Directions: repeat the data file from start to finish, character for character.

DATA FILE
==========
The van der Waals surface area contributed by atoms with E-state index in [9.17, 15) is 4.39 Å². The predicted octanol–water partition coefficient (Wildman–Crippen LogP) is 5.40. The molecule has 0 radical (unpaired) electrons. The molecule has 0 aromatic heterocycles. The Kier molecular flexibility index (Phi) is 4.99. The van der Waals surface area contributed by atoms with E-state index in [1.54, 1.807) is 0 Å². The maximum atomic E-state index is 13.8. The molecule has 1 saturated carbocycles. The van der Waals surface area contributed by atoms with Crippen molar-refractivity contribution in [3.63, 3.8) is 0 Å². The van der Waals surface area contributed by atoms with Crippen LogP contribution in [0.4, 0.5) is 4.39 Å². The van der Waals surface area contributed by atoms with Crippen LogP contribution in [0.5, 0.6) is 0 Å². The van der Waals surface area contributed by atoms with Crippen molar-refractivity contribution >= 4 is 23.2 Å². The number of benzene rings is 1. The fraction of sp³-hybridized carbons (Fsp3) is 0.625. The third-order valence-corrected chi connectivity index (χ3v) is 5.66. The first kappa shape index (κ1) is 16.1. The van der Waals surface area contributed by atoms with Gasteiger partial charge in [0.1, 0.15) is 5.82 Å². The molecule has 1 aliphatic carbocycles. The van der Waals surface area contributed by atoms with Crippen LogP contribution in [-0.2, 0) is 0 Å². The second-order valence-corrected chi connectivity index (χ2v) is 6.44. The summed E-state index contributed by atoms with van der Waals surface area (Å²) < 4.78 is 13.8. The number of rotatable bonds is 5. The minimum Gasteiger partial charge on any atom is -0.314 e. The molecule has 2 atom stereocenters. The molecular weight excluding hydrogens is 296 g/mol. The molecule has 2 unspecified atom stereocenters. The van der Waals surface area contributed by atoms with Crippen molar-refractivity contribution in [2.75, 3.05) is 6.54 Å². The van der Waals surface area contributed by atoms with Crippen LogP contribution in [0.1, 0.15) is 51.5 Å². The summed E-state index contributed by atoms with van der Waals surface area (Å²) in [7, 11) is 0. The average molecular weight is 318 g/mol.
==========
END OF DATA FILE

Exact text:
The van der Waals surface area contributed by atoms with E-state index in [9.17, 15) is 4.39 Å². The predicted octanol–water partition coefficient (Wildman–Crippen LogP) is 5.40. The molecule has 0 radical (unpaired) electrons. The molecule has 0 aromatic heterocycles. The Kier molecular flexibility index (Phi) is 4.99. The van der Waals surface area contributed by atoms with E-state index in [1.54, 1.807) is 0 Å². The maximum atomic E-state index is 13.8. The molecule has 1 saturated carbocycles. The van der Waals surface area contributed by atoms with Crippen molar-refractivity contribution in [3.63, 3.8) is 0 Å². The van der Waals surface area contributed by atoms with Crippen LogP contribution in [0.4, 0.5) is 4.39 Å². The van der Waals surface area contributed by atoms with Crippen LogP contribution in [0.5, 0.6) is 0 Å². The van der Waals surface area contributed by atoms with Crippen molar-refractivity contribution >= 4 is 23.2 Å². The number of benzene rings is 1. The fraction of sp³-hybridized carbons (Fsp3) is 0.625. The third-order valence-corrected chi connectivity index (χ3v) is 5.66. The first kappa shape index (κ1) is 16.1. The van der Waals surface area contributed by atoms with Gasteiger partial charge in [0.1, 0.15) is 5.82 Å². The molecule has 1 aliphatic carbocycles. The van der Waals surface area contributed by atoms with Crippen LogP contribution in [-0.2, 0) is 0 Å². The second-order valence-corrected chi connectivity index (χ2v) is 6.44. The summed E-state index contributed by atoms with van der Waals surface area (Å²) < 4.78 is 13.8. The number of rotatable bonds is 5. The minimum Gasteiger partial charge on any atom is -0.314 e. The molecule has 2 atom stereocenters. The molecular weight excluding hydrogens is 296 g/mol. The molecule has 2 unspecified atom stereocenters. The van der Waals surface area contributed by atoms with Crippen molar-refractivity contribution in [2.75, 3.05) is 6.54 Å². The van der Waals surface area contributed by atoms with Crippen LogP contribution in [0.1, 0.15) is 51.5 Å². The summed E-state index contributed by atoms with van der Waals surface area (Å²) in [7, 11) is 0. The average molecular weight is 318 g/mol.